What electrifies, what makes palpable the disavowed filaments of connection between the death-worlds over there and right here? Taking Guantánamo (and its phantom closure) as its improper object, this lecture offers an alternative in action to those engrained habits of method that partition death and life in ways that make illegible the extent to which we inhabit, in this extended period of endless war, a terror-zone in which the making of death-worlds of the living dead ostensibly “over there” in the occupied territories and extra-legal limbo zones of the “black sites” of unseen incarceration are also “right here” as the limits not just on right but also on the sensible.

This lecture finds its opening provocation in U.S. artist Laurie Anderson’s installation Habeas Corpus (October 2-4, 2015) that cast a projection of former detainee Mohammed el Gharani from an undisclosed location in W. Africa into the interior of the Park Avenue Armory in New York City and cast his live-feed image onto a colossal white plaster rendering of a seated figure in an uncanny and virtual reversal of the Lincoln Memorial in which the imprisoned takes the grand seat, white turns to black, and the history of slavery returns as the present condition of the carceral. The projection and magnification trick of the single and massive beamed-in figure converts the over-there into the unavoidably here. But the device of the story-telling projection also, at the same time, points to the limits of the figure of the solitary witness to address the complex diagram of competing virtual, material, plant, and animal powers that proliferate the unruly necro-landscape of Guantánamo. Reckoning with the death-worlds in which we lose ourselves demands a recognition of the contaminated mixtures of affect and the development of a capacity for an improper geometry, one committed to drawing lines that connect not just the parallel but also and especially the non-reciprocal and incommensurable.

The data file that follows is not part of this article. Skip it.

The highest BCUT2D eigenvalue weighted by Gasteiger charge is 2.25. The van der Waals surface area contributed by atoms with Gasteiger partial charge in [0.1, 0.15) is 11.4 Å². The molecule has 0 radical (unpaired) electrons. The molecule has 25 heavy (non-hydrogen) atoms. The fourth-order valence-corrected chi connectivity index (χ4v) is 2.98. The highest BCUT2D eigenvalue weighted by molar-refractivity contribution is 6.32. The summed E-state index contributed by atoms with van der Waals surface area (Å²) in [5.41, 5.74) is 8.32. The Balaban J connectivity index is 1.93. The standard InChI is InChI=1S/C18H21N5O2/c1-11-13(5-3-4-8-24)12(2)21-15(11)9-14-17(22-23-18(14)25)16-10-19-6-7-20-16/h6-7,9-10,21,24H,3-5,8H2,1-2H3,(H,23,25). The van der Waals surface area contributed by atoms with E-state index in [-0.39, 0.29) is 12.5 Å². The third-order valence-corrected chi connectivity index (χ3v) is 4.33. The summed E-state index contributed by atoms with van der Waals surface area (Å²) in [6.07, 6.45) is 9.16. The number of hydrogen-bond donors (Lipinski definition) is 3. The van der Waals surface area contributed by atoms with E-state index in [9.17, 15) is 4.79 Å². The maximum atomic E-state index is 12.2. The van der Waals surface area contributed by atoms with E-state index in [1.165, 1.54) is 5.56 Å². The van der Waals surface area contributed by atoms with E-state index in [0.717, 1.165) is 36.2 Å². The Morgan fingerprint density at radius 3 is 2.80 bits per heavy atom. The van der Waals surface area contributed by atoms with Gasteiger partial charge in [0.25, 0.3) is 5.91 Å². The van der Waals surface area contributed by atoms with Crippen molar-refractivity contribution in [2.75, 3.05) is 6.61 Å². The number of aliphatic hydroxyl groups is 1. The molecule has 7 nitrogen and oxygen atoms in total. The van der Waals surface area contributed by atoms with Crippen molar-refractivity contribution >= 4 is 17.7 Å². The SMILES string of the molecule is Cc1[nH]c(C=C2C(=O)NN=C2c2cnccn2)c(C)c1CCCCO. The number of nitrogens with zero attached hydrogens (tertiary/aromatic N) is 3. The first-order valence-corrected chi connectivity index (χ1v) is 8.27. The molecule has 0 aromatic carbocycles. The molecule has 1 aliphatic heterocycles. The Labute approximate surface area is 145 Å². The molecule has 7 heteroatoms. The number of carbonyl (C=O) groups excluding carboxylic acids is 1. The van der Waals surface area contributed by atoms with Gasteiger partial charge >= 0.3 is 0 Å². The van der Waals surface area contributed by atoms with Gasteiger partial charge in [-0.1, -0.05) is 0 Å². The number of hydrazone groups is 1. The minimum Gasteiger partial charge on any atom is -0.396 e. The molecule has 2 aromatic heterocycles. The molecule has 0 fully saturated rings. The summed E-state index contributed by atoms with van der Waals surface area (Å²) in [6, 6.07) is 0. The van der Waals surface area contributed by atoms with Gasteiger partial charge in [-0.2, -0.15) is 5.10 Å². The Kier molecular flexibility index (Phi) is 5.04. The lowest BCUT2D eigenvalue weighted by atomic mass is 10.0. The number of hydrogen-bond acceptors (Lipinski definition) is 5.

A historian, theorist, and practicing artist, Jill H. Casid is Professor of Visual Studies at the University of Wisconsin-Madison. She is the author of Sowing Empire: Landscape and Colonization (Minnesota, 2006) which received the College Art Association’s Millard Meiss award and Scenes of Projection: Recasting the Enlightenment Subject (Minnesota, 2015) as well as the coedited volume Art History in the Wake of the Global Turn (Yale, 2014). Recent articles have appeared in Women and PerformanceTDR, and the Journal of Visual Culture. She is currently completing a two-volume book project on Form at the Edges of Life and co-editing a volume of essays The Deaths and Afterlives of Queer Theory with Michael Jay McClure. 

This event is co-sponsored by the History of Art Department, the Department of African-American and African Diaspora Studies, the Townsend Working Group in Contemporary Art, and the Black Feminist Epistemologies of Afro-Pessimism Working Group.

Maroons and World History Conference
May 5, 2016 8:30 am-5:30 pm 
University of California, Berkeley
Doreen B. Townsend Center for the Humanities